Tim’s post on pension reform struck a chord with me. I agree with him that the proposals by government for expanding the CPP are a bad idea. I have three major problems with this idea, only one of which I will explore in detail. First, the idea that Canadians aren’t saving enough is based on too many assumptions for me to be convinced. It’s also the result of a conflict of interest, in that the CPP investment board would rather manage more funds. But whether or not the conclusion is correct, my second problem is that $127.6 billion (or more) is too much money to entrust to the care of a small group of people. Third, CPP doesn’t offer Canadians a good deal. This is the idea that I want to explore.
Let’s begin by looking at how much is saved each year on your behalf. The total contribution, employer + employee, is 9.9% of your pensionable income (maximum of about $47,200). That is an increase from 3.6% in 1985. For 2010, the maximum contribution (for anyone earning over $47,200) is $4672.80 (for self-employed people, or split equally between employer and employee). Benefits are calculated based on 25% of average pensionable earnings, so for this example we will assume that the maximum was saved each year.
For the purpose of this example, let’s assume an individual graduates from university at age 22 and begins working with an income of $47,200 (or more) and maintains at least this level of earnings over their career. They retire at age 65, having worked for 43 years. We will use constant dollars, ignoring the effect of inflation since benefits are adjusted for inflation. This means that the 22 year-old graduate will contribute, either personally or from the employer, $4627.80 each year for 23 years. The total contributions will be $107,474.40.
The resulting amount of capital, $107,474.40, includes no investment return. To see what rate of return is implied by CPP benefits, let’s look at the current cost of annuities. (Disclaimer: this uses data for a female, whereas an annuity for a male at the same age would cost less, implying a lower return from CPP.) At age 65, a woman can expect an annuity to pay out interest and capital at a rate of about 6.84% per year. This will last to the end of her life, with no value at death. In this way, it works exactly like CPP. At age 65, the maximum CPP benefit is $960.00 per month. This is the amount of the benefit that would be earned in the example given above. In order to buy an annuity with a similar benefit, assuming a 6.84% payout rate, would cost $168,421. An indexed income, which CPP provides, would cost somewhat more than this.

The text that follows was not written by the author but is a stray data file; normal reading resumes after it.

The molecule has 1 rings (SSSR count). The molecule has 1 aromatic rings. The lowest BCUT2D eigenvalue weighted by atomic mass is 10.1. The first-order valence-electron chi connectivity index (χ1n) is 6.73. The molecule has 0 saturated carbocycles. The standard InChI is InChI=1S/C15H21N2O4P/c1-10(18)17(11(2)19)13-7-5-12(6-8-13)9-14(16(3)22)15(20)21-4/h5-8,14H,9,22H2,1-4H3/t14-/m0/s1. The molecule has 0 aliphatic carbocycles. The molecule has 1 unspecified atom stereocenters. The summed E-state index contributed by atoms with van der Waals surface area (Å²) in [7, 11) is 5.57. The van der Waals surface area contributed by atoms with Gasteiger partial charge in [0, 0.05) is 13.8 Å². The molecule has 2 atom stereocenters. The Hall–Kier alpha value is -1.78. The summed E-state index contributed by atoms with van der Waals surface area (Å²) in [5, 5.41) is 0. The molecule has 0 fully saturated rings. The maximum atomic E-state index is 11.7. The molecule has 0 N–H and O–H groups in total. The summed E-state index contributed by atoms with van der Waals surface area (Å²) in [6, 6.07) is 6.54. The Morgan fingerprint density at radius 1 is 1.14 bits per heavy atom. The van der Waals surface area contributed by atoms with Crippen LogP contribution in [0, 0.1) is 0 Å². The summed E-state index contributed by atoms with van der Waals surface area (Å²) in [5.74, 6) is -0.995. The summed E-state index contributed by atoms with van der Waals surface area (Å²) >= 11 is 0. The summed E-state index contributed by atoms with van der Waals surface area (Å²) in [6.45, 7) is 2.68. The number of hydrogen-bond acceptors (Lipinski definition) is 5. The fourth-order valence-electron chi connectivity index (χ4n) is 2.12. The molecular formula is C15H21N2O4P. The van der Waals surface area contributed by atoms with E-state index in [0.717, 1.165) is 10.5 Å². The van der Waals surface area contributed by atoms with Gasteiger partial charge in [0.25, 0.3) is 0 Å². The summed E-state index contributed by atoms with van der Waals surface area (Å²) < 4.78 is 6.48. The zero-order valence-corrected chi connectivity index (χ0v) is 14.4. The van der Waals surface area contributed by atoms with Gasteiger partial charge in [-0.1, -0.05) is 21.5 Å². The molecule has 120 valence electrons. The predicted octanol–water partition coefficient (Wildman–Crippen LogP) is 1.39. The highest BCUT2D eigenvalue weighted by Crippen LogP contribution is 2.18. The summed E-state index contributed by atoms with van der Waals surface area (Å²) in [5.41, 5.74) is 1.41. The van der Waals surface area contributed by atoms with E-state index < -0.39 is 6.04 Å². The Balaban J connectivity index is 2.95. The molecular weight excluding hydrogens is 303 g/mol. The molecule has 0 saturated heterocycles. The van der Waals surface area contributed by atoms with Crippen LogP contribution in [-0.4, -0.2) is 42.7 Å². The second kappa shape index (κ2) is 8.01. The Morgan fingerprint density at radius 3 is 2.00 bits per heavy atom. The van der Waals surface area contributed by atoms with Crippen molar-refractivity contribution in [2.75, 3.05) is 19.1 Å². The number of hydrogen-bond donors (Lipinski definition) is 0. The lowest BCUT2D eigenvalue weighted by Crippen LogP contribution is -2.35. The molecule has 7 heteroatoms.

Now it’s time to complete a future value of money calculation. Saving $4627.80 each year over 23 years and finishing with $168,421 implies a rate of return of 3.95% per year compounded. Add to this the fact that CPP may be around 20% funded, with the goal of being 30% funded by 2075. The fact that the fund is transitioning from pay-as-you-go (ie. current workers pay for current retirees) to a hybrid structure (ie. partly funded by current workers saving for their own future benefits) explains the low rate of return. The difference between this and the expected (market) return is what increases the funding level and the stability of the plan.
Personally, I expect not to rely on CPP. I can get a better return than 3.95% and I can take responsibility to save for my own retirement. And it’s a good thing, since I won’t even have the option of paying into CPP if I have no earned income. When I retire early and begin to rely on investment income (or move abroad), my contributions to CPP will end and my expected benefit at age 65 will stop increasing. People who are self-employed also have this option. If they take their income as dividends instead of salary, they don’t contribute to CPP and are wholly responsible for their own savings.
I don’t believe CPP is a bad idea. It provides a minimum income so that elderly Canadians are less likely to live in poverty. A couple who receives maximum CPP for a single spouse and OAS for each spouse should receive around $2000 per month. But it doesn’t mean we should expand CPP. It provides only a safety net and, as was mentioned in the comments to Tim’s prior post, different people prepare themselves in different ways. Who am I to say that choosing to reduce your spending, choosing to move to a lower cost country or choosing to reverse mortgage your house aren’t equally valid ways to deal with the need for income in retirement.
How do you feel about CPP? Do you appreciate the safety net it provides? Should people be forced to save more? Is it the government’s place to help us retire?